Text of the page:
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Before Thanksgiving, we received a letter from 8-year-old Hannah in St. Augustine, FL lamenting the fact that we did not do justice to John Pulling Jr.’s role in the events of April 18, 1775. “What a precocious and well-researched child,” we thought.

8-Year-Old Takes Lantern Holder Mystery in Class Project

Most of our visitors know very little about the two potential lantern holders, and this little girl seemed adamant that credit be given where credit is due. Hannah chose Old North Church as the focus of her class project because she and her family had visited the church when she was a little girl and she found its history intriguing. As her mom says, “Being originally from the Boston area, one can’t help but be thrilled with all things Boston and all things Revolutionary.” We are honored that Hannah chose to share her project with us along with a picture of herself and her poster. 

Kids in front of the old north church

I had the pleasure of initiating a heartwarming series of emails with Hannah and her mom Kristin to engage in a converation about the validity of primary and secondary sources and the historian’s role in separatng fact from fiction. Not an easy task! Robert Newman is often recognized (incorrectly) as the lantern holder the night of April 18, 1775 – in many history books and websites – but we do know that John Pulling was involved. The best resource for what actually happened that night is David Hackett Fischer’s book Paul Revere’s Ride. When he did his research here in the 1990s, he retraced the lantern holders’ steps and looked through records and documents. What he decided is that the task of climbing 8 stories high in total darkness and then lighting the 2 lanterns would have been quite difficult for one man to do alone. He concluded that both Newman and Pulling went up the steeple together. How’s that for an idea?


However, because there are no primary sources from that night, we can only surmise what Paul Revere meant when he said he “called upon a friend.” The letter in which he wrote that phrase was actually written 25 years after the actual event. Could he have forgotten the name of his friend? Did he want to keep the identity of his friend a secret? We just don’t know. Many facts point to the friend being John Pulling, as Hannah suggested. Because he was a vestryman, he was technically Newman’s boss, so he would have been able to ask for the keys and Newman could not refuse. Because he was closer in age to Revere and they ran in the same circles, it is most likely that Revere would have called upon Pulling. However, Newman’s role is still important, whether he went up to the steeple with Pulling or not. Both men were incredibly brave in a crucial moment. They did not know that what they were doing would be celebrated as historically significant one day.  And until we find a primary source, perhaps a diary or letter written by Newman or Pulling, we cannot officially say who held the lanterns. It frustrates so many people when we tell them this complicated story, but I think it shows how history is not always a finite thing. As historians we have to look at the evidence and make our best assertion, knowing that there is always more than one way to interpret a story!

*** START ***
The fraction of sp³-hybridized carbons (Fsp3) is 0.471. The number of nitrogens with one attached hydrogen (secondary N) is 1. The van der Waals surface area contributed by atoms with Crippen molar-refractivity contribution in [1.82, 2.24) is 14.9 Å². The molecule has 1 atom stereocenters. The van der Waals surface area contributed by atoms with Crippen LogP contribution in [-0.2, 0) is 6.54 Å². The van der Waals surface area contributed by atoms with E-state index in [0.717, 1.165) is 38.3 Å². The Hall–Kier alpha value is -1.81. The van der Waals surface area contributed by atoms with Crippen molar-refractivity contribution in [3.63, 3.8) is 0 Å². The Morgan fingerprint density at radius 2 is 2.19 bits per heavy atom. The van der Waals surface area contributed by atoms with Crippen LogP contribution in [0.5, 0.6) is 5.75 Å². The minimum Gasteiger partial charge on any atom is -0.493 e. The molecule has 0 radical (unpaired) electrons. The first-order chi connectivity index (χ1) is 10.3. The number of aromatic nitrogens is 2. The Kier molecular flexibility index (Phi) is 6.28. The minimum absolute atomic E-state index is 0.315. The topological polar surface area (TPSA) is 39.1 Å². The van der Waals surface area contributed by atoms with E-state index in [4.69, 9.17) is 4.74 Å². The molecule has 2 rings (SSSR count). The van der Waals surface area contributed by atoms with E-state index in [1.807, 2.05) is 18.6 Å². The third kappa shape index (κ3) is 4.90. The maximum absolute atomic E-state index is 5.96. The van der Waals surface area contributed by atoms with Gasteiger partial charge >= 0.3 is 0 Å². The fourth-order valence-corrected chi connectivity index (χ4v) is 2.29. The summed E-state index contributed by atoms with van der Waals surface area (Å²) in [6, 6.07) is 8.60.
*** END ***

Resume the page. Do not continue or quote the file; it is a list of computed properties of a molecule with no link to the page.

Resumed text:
In our interpretive talk and interpretive signage inside the church, we give credit to both men, as we do on our website as well. This page on the real events of April 18, 1775, is actually our most visited page! We also offer an elementary school program called History Mystery: Who Hung the Lanterns at the Old North Church? geared toward 3rd-5th graders that address the very issue that Hannah researched in her project. 

Do you have a class project about Old North or its stories that you’d like to share? Tell us about it!